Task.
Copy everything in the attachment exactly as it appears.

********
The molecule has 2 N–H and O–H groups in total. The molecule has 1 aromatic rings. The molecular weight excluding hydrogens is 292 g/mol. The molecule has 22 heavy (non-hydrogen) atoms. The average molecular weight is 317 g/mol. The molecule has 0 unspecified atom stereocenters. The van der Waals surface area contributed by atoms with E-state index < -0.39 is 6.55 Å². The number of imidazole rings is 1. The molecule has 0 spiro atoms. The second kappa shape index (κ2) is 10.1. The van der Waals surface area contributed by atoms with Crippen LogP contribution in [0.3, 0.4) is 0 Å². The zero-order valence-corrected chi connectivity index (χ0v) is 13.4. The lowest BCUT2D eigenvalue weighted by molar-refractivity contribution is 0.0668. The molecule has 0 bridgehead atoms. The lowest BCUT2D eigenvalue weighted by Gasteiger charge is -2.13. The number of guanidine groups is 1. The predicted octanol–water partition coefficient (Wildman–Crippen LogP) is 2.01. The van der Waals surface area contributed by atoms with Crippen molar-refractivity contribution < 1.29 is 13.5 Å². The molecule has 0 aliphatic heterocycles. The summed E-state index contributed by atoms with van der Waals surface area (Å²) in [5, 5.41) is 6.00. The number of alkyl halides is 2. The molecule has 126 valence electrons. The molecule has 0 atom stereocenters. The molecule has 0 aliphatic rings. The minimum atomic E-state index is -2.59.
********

The molecule has 2 N–H and O–H groups in total. The molecule has 1 aromatic rings. The molecular weight excluding hydrogens is 292 g/mol. The molecule has 22 heavy (non-hydrogen) atoms. The average molecular weight is 317 g/mol. The molecule has 0 unspecified atom stereocenters. The van der Waals surface area contributed by atoms with E-state index < -0.39 is 6.55 Å². The number of imidazole rings is 1. The molecule has 0 spiro atoms. The second kappa shape index (κ2) is 10.1. The van der Waals surface area contributed by atoms with Crippen LogP contribution in [0.3, 0.4) is 0 Å². The zero-order valence-corrected chi connectivity index (χ0v) is 13.4. The lowest BCUT2D eigenvalue weighted by molar-refractivity contribution is 0.0668. The molecule has 0 bridgehead atoms. The lowest BCUT2D eigenvalue weighted by Gasteiger charge is -2.13. The number of guanidine groups is 1. The predicted octanol–water partition coefficient (Wildman–Crippen LogP) is 2.01. The van der Waals surface area contributed by atoms with Crippen molar-refractivity contribution < 1.29 is 13.5 Å². The molecule has 0 aliphatic heterocycles. The summed E-state index contributed by atoms with van der Waals surface area (Å²) in [5, 5.41) is 6.00. The number of alkyl halides is 2. The molecule has 126 valence electrons. The molecule has 0 atom stereocenters. The molecule has 0 aliphatic rings. The minimum atomic E-state index is -2.59.